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Cornwall Joins Ebola Battle

ebola RFA Argus
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9:39am 10th October 2014

Drafted in to help stop the spread of ebola: helicopters from RNAS Culdrose.

Three Merlins from the Helston base will be on board Falmouth's RFA Argus when she sails to Sierra Leone.

That could be as soon as this weekend.

The Mark 2s will ferry doctors, experts and aid workers to hard to reach places.

After a meeting of the Government's COBRA emergency committee, chaired by Prime Minister David Cameron, to discuss the worsening virus crisis in Africa, Defence Secretary Michael Fallon announced that the UK armed forces were ramping up their efforts.

The helicopters and auxiliary ship will be used first and foremost to help medical efforts on land, where Britain's Armed Forces are playing a pivotal role in tackling the crisis.

Mr Fallon said more troops would be dispatched to support engineers, logisticians and planners already on the ground to support the construction of the Kerry Town Ebola Treatment Unit, while additional personnel are being sent to support an Ebola training facility run by the World Health Organisation.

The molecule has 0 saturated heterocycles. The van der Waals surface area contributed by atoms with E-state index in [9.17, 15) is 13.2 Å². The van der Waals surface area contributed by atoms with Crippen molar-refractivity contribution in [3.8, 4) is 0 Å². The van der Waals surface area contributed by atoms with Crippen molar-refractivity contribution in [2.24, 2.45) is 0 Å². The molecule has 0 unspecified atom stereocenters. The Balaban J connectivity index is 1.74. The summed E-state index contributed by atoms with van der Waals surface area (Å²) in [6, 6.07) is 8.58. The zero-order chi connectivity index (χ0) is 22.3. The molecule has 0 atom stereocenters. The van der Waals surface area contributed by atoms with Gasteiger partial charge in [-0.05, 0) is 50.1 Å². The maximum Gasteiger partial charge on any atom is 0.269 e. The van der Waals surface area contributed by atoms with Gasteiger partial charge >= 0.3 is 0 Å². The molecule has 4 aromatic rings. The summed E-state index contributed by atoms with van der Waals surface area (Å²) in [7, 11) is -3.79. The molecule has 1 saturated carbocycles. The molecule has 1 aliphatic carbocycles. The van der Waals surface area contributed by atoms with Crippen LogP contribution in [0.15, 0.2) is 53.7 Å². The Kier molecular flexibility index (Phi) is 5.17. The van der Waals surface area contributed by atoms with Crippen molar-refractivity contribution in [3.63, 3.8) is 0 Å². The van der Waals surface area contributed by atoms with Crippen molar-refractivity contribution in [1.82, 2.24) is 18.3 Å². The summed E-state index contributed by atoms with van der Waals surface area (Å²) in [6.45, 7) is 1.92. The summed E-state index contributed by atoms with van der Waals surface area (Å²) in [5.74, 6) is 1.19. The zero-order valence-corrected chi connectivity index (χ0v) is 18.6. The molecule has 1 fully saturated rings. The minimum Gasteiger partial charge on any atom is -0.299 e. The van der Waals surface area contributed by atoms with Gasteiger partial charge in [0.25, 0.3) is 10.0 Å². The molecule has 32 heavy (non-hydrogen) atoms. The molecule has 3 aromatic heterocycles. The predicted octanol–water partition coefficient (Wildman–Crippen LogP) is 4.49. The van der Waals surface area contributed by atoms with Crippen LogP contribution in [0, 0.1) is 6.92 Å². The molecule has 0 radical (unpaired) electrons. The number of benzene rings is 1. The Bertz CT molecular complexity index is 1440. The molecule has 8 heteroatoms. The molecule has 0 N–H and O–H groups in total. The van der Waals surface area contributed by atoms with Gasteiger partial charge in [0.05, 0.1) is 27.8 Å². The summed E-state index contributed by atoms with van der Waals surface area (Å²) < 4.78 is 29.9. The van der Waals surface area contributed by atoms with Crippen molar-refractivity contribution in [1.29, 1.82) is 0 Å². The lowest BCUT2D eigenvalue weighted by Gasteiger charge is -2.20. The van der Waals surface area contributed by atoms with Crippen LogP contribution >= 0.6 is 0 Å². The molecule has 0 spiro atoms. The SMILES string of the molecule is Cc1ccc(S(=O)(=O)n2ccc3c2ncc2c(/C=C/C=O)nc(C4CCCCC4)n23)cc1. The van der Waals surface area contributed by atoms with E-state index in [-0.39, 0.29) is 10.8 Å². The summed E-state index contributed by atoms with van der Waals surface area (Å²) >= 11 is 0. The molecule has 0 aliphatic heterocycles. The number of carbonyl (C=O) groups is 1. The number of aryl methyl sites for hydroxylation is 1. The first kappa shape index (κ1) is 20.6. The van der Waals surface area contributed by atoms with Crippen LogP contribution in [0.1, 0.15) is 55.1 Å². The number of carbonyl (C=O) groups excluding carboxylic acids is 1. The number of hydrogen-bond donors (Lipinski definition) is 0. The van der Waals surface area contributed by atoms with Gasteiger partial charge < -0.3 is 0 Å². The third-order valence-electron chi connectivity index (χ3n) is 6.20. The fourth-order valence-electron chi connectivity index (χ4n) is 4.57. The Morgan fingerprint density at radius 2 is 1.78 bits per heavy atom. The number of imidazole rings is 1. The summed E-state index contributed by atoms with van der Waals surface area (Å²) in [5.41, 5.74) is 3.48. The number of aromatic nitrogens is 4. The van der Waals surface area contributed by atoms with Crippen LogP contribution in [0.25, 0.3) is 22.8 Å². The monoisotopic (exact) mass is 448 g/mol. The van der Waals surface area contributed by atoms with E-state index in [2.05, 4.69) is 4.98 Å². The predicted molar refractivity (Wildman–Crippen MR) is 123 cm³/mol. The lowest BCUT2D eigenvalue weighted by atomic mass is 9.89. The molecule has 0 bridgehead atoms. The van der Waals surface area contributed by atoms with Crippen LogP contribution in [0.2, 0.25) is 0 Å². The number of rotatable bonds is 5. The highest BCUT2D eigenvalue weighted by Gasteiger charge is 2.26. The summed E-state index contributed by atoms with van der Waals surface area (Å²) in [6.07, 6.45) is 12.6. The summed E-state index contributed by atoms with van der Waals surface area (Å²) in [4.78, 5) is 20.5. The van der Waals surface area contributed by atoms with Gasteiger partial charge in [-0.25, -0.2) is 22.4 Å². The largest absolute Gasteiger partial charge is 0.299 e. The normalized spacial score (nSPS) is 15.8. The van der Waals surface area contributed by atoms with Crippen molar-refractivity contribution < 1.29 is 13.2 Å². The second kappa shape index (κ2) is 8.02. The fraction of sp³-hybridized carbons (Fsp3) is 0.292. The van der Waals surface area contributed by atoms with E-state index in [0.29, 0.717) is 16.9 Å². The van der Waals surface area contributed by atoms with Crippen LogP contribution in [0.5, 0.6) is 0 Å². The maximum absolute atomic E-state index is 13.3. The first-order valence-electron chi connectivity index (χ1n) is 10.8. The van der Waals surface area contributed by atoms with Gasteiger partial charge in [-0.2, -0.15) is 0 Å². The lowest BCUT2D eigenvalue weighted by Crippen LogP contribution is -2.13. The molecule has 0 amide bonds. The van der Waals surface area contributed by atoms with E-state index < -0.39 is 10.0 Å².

With the commitment of the extra resources, more than 750 British Servicemen and women will be involved in the effort to curb the spread of the disease. Personnel from RNAS Culdrose will be joined on RFA Argus by Royal Marines of 1 Assault Group to provide protection for the ship and the personnel aboard.

Merlin helicopters from RNAS Culdrose  Merlin helicopters from RNAS Culdrose

Captain Mark Garratt, Commanding Officer of Royal Naval Air Station Culdrose said: "Culdrose will embark three Merlin Mark 2 helicopters and 80 personnel from 820 Naval Air Squadron as well as a 50 strong cadre of the Maritime Aviation Support Force on board RFA Argus as she deploys to the West coast of Africa.  

"The inherent flexibility of the Merlin, the Navy's latest Anti-Submarine helicopter, acting in a transport and utility role from afloat, will mean that medical operations ashore can be fully supported. Our people are fully committed to this vital role."

Thanks to her impressive medical facilities - including wards for up to 100 patients, an operating theatre and intensive care/high dependency units - Argus also has the capacity to support medical efforts currently provided by UK personnel ashore in Sierra Leone.

Captain David Eagles is RFA Argus' Commanding Officer.

He said: "The deployment of RFA Argus is a clear sign of the British Government's commitment to the region and will underpin operations ashore.

"We'll be embarking Culdrose-based Merlin helicopters and Royal Marine Commandos before heading down to West Africa."

A soldier from south-east Cornwall is already in Africa. 

At home, Mark Crocker from Menheniot near Liskeard is based with The Royal Engineers.

Now the 41 year old is part of a special team, building a treatment centre in Sierra Leone.

ebola mark crocker

He said: "It's a great opportunity, as the team Warrant Officer, to see the intensity and the impressive work done by the locals here."

Speaking about his first impressions of Sierra Leone, Mark said: "What took us by surprise is how beautiful the countryside is; it is really lovely."

9:39am 10th October 2014

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